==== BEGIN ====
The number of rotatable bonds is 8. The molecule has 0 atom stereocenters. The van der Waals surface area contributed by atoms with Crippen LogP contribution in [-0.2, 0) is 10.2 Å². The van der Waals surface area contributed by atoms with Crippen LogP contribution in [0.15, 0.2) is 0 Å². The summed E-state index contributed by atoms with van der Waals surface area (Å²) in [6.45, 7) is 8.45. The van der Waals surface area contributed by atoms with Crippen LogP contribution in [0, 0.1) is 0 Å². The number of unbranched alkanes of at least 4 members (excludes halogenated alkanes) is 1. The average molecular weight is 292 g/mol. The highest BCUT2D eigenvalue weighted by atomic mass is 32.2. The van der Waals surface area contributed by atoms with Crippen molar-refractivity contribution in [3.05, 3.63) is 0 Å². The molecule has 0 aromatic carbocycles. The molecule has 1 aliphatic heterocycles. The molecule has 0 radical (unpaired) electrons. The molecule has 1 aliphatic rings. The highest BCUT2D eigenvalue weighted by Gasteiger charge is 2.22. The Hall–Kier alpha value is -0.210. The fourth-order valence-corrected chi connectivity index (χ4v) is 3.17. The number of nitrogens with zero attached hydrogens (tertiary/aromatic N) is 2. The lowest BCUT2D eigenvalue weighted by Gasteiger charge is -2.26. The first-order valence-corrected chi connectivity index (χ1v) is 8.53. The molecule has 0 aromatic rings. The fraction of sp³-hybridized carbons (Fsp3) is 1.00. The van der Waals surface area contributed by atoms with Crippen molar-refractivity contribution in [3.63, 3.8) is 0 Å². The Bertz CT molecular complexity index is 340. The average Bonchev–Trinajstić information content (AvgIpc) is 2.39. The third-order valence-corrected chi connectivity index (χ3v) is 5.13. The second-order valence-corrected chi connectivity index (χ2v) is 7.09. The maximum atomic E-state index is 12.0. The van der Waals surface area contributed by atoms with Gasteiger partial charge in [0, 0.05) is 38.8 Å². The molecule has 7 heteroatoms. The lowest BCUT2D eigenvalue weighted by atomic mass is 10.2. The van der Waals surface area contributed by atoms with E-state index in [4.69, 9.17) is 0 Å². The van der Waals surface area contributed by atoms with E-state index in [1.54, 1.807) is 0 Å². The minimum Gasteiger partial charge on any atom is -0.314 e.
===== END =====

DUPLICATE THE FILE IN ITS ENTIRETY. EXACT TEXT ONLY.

The number of rotatable bonds is 8. The molecule has 0 atom stereocenters. The van der Waals surface area contributed by atoms with Crippen LogP contribution in [-0.2, 0) is 10.2 Å². The van der Waals surface area contributed by atoms with Crippen LogP contribution in [0.15, 0.2) is 0 Å². The summed E-state index contributed by atoms with van der Waals surface area (Å²) in [6.45, 7) is 8.45. The van der Waals surface area contributed by atoms with Crippen LogP contribution in [0, 0.1) is 0 Å². The number of unbranched alkanes of at least 4 members (excludes halogenated alkanes) is 1. The average molecular weight is 292 g/mol. The highest BCUT2D eigenvalue weighted by atomic mass is 32.2. The van der Waals surface area contributed by atoms with Crippen molar-refractivity contribution in [3.05, 3.63) is 0 Å². The molecule has 0 aromatic carbocycles. The molecule has 1 aliphatic heterocycles. The molecule has 0 radical (unpaired) electrons. The molecule has 1 aliphatic rings. The highest BCUT2D eigenvalue weighted by Gasteiger charge is 2.22. The Hall–Kier alpha value is -0.210. The fourth-order valence-corrected chi connectivity index (χ4v) is 3.17. The number of nitrogens with zero attached hydrogens (tertiary/aromatic N) is 2. The lowest BCUT2D eigenvalue weighted by Gasteiger charge is -2.26. The first-order valence-corrected chi connectivity index (χ1v) is 8.53. The molecule has 0 aromatic rings. The fraction of sp³-hybridized carbons (Fsp3) is 1.00. The van der Waals surface area contributed by atoms with Crippen molar-refractivity contribution in [3.63, 3.8) is 0 Å². The Bertz CT molecular complexity index is 340. The average Bonchev–Trinajstić information content (AvgIpc) is 2.39. The third-order valence-corrected chi connectivity index (χ3v) is 5.13. The second-order valence-corrected chi connectivity index (χ2v) is 7.09. The maximum atomic E-state index is 12.0. The van der Waals surface area contributed by atoms with Gasteiger partial charge in [0, 0.05) is 38.8 Å². The molecule has 7 heteroatoms. The lowest BCUT2D eigenvalue weighted by atomic mass is 10.2. The van der Waals surface area contributed by atoms with E-state index in [4.69, 9.17) is 0 Å². The van der Waals surface area contributed by atoms with E-state index in [1.54, 1.807) is 0 Å². The minimum Gasteiger partial charge on any atom is -0.314 e.